Post-Gaddafi Libya hails Cameron and Sarkozy as they visit key cities
THEY came in triumph, after a bold and unlikely victory. The only thing they were not bold enough to do was claim it.
David Cameron and Nicolas Sarkozy could not have asked for more on Thursday as they toured Tripoli and Benghazi, the cities they decided at great political risk to liberate from the grip of Colonel Muammar Gaddafi six months ago.
In Tripoli's main hospital, doctors climbed over each other to touch them.
In Benghazi, babies are being named after the French president. "My wife was about to give birth on March 19 and Gaddafi was coming to kill us all," said Mustafa, father of Sarkozy Bosen. "Mr Cameron and Mr Sarkozy decided to save my son's life so when he was born on March 21 we named him Sarkozy and I have brought him here today to thank them both."
As the Prime Minister took to a podium to address crowds in Liberation Square, which not long ago cowered under Gaddafi's bombardment, they chanted a greeting: "Thank you Cam-Ron. Thank You Cam-Ron."
But both leaders are aware of law and precedent. The law -- the United Nations Security Council resolutions they promoted -- says they are not the liberators of Libya, and that the bombers which destroyed tanks and militias and cleared paths for the rebel armies were just protecting civilians.
The precedents are the memories of President George W Bush claiming "mission accomplished" in Iraq in 2003, and Tony Blair's "Kosovo moment", his popular acclaim at the end of the Balkans war which paved the way for the sense of invincibility and mission that so tarnished the second half of his decade in office. And so the leaders who drove Europe and NATO into one of the least predicted wars in modern history could only dole out the tributes, even as the domestic television cameras for which their visit was largely arranged focused on those they received.
"It is great to be here in free Benghazi, and free Libya," Mr Cameron said. "Your city was an inspiration to the world as you threw off the dictator and chose freedom. People in Britain salute your courage."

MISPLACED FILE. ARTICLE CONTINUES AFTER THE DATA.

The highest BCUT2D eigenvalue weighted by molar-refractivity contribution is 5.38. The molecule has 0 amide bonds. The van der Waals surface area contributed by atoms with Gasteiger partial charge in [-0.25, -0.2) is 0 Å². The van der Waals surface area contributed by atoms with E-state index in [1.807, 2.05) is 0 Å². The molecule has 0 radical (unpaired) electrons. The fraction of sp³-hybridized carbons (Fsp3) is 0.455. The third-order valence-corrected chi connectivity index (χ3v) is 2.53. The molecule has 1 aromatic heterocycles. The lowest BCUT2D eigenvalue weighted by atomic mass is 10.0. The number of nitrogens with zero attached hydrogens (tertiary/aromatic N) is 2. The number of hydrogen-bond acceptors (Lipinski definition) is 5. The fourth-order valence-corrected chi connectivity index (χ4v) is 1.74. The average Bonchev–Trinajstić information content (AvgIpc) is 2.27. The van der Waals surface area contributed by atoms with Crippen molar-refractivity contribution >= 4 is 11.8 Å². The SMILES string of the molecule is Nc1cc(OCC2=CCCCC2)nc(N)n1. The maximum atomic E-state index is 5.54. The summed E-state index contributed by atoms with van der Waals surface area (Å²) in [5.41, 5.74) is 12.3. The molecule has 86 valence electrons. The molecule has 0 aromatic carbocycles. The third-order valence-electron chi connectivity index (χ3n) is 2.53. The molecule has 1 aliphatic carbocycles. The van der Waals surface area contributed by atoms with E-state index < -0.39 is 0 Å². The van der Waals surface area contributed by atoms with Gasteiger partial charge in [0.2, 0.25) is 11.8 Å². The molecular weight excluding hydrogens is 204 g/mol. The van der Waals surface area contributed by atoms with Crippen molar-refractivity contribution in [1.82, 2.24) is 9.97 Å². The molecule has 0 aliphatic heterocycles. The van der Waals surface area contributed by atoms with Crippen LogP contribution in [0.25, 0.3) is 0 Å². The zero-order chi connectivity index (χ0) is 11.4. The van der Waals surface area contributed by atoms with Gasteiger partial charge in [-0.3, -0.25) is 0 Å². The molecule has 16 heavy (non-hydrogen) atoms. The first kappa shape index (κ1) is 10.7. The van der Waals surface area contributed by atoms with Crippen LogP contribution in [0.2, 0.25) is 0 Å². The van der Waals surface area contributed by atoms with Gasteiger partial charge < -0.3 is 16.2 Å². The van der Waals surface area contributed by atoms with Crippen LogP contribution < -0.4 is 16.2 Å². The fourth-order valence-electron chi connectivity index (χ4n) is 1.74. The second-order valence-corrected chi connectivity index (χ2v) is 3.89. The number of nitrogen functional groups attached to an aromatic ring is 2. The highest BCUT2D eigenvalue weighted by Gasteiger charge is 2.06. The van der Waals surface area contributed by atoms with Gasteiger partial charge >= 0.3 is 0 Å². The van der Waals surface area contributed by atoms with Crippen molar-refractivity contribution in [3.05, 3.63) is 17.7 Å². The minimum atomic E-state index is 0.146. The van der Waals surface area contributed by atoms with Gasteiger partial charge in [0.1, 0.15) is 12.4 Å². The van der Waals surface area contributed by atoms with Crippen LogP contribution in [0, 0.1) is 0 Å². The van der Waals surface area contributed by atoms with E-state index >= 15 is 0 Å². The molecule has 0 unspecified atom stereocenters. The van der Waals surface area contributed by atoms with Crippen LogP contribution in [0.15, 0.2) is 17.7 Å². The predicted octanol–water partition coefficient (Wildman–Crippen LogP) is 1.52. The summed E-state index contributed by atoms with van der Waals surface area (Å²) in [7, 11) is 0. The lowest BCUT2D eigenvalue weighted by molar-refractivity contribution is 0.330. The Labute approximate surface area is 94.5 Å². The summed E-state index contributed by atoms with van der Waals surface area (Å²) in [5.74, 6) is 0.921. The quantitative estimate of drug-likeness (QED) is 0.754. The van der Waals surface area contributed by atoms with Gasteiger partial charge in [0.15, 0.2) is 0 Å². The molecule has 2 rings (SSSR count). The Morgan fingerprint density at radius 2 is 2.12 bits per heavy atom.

Mr Sarkozy was similarly grandiloquent, yet self-effacing about the near certainty that without the French air raids which destroyed the army advancing on the city in March, it would have fallen and the revolution collapsed.
"You wanted peace, you wanted liberty, you want economic progress. France, Great Britain and Europe will be on the side of the Libyan people," he said.
The two leaders arrived in Tripoli on Thursday by separate jets at Mitiga Airport, a former US airbase, and travelled in convoy to the city's main hospital to meet war victims and those caring for them.
Mr Cameron later promised to provide 50 beds in specialist hospitals at home to fit prosthetic limbs and provide rehabilitation -- though Libya would be paying, he added, aware that the costs of the military operation have not been universally popular at a time of cuts.
At a press conference with the provisional president and prime minister, Mustafa Abdul Jalil and Mahmoud Jibril, he outlined other aid: money for removing mines and policing and help in finding the vast stockpiles of weaponry that have gone missing, including surface-to-air missiles.
Mr Cameron's spokesperson said a new UN resolution was being drafted to lift the arms embargo on Libya, establish a UN mission in Tripoli, allow for a gradual release of assets overseas, and remove the no-fly zone. She also confirmed that the Foreign Office was relaxing advice which warned against any travel to Libya, saying that "essential" visits could be made to the main liberated areas, including Tripoli and Benghazi.
Mr Cameron was noticeably happy to play second fiddle to Mr Sarkozy in Tripoli. Libyans assign first place in their list of saviours to France, something reflected in the thanks offered by Mr Jalil.
"France was in the forefront to strike Gaddafi forces and prevent a massacre in Benghazi," he said, but added that Britain had played an "increasingly important role".As Mr Cameron kept himself to an admission that he was "proud of the role Britain played in helping", Mr Sarkozy took in the sweep of history.
"People all over the world who wish to throw off the chains that bind them can know France will stand behind you," he said.
Libya's leaders are fully aware of the ambiguity of the French and British positions, particularly as countries which once curried favour with the Gaddafi regime, but made clear there would be rewards.
Mr Jalil said contracts would be honoured -- after vetting for prior corrupt practices, a warning that will send a shudder through some boardrooms -- but that when it came to new ones, favours would be returned. It was a message Mr Cameron and Mr Sarkozy no doubt wanted to hear, but perhaps not quite so publicly.
Libya may be rich in oil, and economic times hard, but at a time like this they wanted to bask in praise, not ask for bailouts. (© The Daily Telegraph)